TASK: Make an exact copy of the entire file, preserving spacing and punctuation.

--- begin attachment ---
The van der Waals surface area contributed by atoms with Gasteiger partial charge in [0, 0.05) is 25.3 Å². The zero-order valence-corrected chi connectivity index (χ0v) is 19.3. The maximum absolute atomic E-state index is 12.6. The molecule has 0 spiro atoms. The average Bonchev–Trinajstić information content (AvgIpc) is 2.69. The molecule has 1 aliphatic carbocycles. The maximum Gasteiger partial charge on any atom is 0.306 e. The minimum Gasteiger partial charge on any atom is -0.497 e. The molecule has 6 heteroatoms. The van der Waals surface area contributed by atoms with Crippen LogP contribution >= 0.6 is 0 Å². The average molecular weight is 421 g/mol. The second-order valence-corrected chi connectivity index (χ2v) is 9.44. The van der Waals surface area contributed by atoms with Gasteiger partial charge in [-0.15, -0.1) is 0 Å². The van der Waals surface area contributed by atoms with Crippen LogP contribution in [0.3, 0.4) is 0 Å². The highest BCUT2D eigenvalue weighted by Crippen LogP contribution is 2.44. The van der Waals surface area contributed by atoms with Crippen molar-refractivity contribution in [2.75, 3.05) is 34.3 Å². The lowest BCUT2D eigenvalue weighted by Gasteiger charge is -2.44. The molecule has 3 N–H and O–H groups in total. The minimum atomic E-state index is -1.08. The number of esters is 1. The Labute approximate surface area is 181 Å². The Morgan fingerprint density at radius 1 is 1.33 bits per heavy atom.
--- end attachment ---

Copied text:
The van der Waals surface area contributed by atoms with Gasteiger partial charge in [0, 0.05) is 25.3 Å². The zero-order valence-corrected chi connectivity index (χ0v) is 19.3. The maximum absolute atomic E-state index is 12.6. The molecule has 0 spiro atoms. The average Bonchev–Trinajstić information content (AvgIpc) is 2.69. The molecule has 1 aliphatic carbocycles. The maximum Gasteiger partial charge on any atom is 0.306 e. The minimum Gasteiger partial charge on any atom is -0.497 e. The molecule has 6 heteroatoms. The van der Waals surface area contributed by atoms with Crippen LogP contribution >= 0.6 is 0 Å². The average molecular weight is 421 g/mol. The second-order valence-corrected chi connectivity index (χ2v) is 9.44. The van der Waals surface area contributed by atoms with Gasteiger partial charge in [-0.15, -0.1) is 0 Å². The van der Waals surface area contributed by atoms with Crippen LogP contribution in [0.3, 0.4) is 0 Å². The highest BCUT2D eigenvalue weighted by Crippen LogP contribution is 2.44. The van der Waals surface area contributed by atoms with Crippen molar-refractivity contribution in [2.75, 3.05) is 34.3 Å². The lowest BCUT2D eigenvalue weighted by Gasteiger charge is -2.44. The molecule has 3 N–H and O–H groups in total. The minimum atomic E-state index is -1.08. The number of esters is 1. The Labute approximate surface area is 181 Å². The Morgan fingerprint density at radius 1 is 1.33 bits per heavy atom.